NEA: Is it still meant to be temporary---the structure itself?
LAWRENCE: My current thinking on it is that we know at some point there's going to be a larger development on the North End. [The art work] is currently going to occupy one of the empty lots, but as things start to develop, because it's in multiple bays, we can actually break it apart into pieces---so, then we'd have one piece that could go to this small spot between these two buildings, or this small spot that sits in the middle of a roundabout. So, it can actually change as development happens. It doesn't need to go away. It just gets broken apart and dispersed throughout downtown.
NEA: You’ve talked about how you'll have students who are actually involved in the fabrication, but how else do you think of the project as engaging or benefiting the community?
LAWRENCE: I think that it's going to engage the community, as you said, as producers of a piece of art, but also, the community as consumers of art. Simply put---it's a project by the community for the community. It's one thing to commission a fantastic renowned artist to come in and create an installation for you---we all love that. But it's really an entirely different thing to garner the incredible talent we have here right in our community to create our own installation. There's a sense of ownership and pride when the community's involved. People from the community can point at something and say, “That's my project. I designed that. I worked on that.” So that sense of ownership, I think, is incredibly important in how it benefits and engages the community.
NEA: Can you talk a little bit about the importance of getting the NEA Challenge America grant to the project?
LAWRENCE: The NEA grant makes this project possible and paramount. [The grant is] going to pay for physical cost, such as materials and labor, but the grant substantiates our vision---substantiates our ideas. The grant gives us the funds to bring it to life, but the fact that it's with the National Endowment for the Arts tells everyone, "Hey, Bryan has something really interesting going on---this really is a great project." Which in terms of getting the attention of both in community and outside the community---getting the attention of stakeholders in the general public---it's hugely important.
NEA: Why do you think it's important for a community to engage with the arts the way that Bryan has?
LAWRENCE: To me, the arts are really a way to imagine and speculate about what could be---about other worlds, other realities, other places, other methods. I think for a community to grow, as opposed to stagnating, art is an important aspect that inspires that sense of wonder---that sense of “what if.” In addition to that, I think, in the same vein, these qualities are important for successful entrepreneurial endeavors as well, which, as we know, leads economic growth in communities. So, the arts really are an important and meaningful way to activate a community.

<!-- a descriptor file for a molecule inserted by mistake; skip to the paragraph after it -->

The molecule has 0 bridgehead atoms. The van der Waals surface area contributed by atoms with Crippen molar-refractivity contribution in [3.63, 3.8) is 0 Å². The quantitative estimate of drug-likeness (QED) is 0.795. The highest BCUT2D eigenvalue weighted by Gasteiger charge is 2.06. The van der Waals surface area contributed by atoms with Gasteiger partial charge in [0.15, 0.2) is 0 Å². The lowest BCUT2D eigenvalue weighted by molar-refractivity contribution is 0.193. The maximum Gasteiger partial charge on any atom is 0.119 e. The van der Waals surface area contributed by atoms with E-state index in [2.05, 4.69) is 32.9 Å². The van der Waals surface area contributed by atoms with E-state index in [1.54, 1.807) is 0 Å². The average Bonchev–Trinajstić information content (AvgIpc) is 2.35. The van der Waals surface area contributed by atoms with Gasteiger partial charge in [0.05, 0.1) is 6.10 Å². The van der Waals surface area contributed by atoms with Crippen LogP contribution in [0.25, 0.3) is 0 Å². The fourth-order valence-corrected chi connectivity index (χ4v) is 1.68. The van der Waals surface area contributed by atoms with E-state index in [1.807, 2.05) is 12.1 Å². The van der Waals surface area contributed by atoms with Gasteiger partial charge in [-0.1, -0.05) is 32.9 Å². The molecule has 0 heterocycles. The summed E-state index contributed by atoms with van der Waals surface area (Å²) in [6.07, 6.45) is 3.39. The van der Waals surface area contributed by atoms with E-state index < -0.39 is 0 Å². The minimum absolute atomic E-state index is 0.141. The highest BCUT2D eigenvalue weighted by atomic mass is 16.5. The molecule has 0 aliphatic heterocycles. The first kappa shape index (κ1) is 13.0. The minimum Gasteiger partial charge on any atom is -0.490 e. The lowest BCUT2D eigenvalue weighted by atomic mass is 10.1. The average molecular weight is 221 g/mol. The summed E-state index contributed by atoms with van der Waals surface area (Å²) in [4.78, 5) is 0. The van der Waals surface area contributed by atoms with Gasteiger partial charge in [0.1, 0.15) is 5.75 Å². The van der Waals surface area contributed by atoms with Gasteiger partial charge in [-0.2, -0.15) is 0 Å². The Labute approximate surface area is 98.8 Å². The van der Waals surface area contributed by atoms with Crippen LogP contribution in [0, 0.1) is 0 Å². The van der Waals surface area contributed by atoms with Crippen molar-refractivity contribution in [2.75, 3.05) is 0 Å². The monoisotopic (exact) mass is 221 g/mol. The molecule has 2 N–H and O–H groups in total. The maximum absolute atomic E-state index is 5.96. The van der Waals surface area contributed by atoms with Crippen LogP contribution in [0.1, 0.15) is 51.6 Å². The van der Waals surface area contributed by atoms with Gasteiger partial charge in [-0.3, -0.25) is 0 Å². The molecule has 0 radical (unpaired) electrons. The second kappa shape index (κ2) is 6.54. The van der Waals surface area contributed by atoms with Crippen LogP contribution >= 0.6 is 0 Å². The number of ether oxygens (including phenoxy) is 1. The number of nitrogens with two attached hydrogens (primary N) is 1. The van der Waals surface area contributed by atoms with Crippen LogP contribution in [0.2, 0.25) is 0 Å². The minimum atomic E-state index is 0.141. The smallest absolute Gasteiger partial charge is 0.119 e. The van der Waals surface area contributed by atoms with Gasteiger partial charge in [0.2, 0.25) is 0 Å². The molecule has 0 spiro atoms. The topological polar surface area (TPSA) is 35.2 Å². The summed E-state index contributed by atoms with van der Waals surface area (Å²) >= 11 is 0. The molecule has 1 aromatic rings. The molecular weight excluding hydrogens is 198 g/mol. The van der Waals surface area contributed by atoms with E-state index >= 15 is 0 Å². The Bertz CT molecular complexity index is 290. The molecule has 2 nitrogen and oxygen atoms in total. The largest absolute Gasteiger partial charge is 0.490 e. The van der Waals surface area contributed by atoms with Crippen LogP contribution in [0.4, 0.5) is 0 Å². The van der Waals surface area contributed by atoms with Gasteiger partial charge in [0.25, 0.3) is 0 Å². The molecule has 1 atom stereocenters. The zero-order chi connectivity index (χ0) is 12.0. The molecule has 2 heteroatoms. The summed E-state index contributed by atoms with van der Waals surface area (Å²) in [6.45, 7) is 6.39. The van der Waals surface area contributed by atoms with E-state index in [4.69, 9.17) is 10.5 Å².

NEA: If a community visited Bryan and said, “Hey, we want to do this same sort of thing---really get the arts at the table and reignite our community through the arts," what kind of advice would you give them?
LAWRENCE: Well, I think that it's definitely a big endeavor. I think in order to tackle a big endeavor you have to dream big. Most importantly I would say “Dream it and/or do it” would be my advice. I say “and/or” because not everyone is a dreamer or a visionary, nor is everyone a do-er. And that's fine. Some people are right-brained, some people are left-brained…. But if you're a dreamer and what you do is have these great ideas, find someone that can help you realize the dream, someone who knows how to make it happen. If you're a do-er, and you're not constantly thinking of ideas, but you know exactly how to get things done, then find a dreamer who has the most fantastic ideas, and then collaborate. Collaboration is key, especially in communities, because you just can't go at it alone. Once you have the dream and the methods to get it done, get stakeholders involved---the folks who have the best interests, have been in the community long-term, who have family ties and roots, property owners, anyone you can think of who has a stake in the community. Encourage them to get involved, as much as possible. I think that's the recipe that you start with.
NEA: I just have one final question. In terms of your project and the work you're doing in downtown Bryan, what does “Art Works” mean?
LAWRENCE: I really love this question. I actually thought about it for a long time last night, and I had a couple different ways I want to answer it, but it boiled it down to, I think, art works in terms of Bryan means that art does indeed work. It contributes, art thrives, art brings us together---it works. As in, it is an effective tool to do all these things. For commerce, for community, and for culture---it works.
Visit the NEA News Room to learn more about our most recent round of Challenge America Fast-Track grants.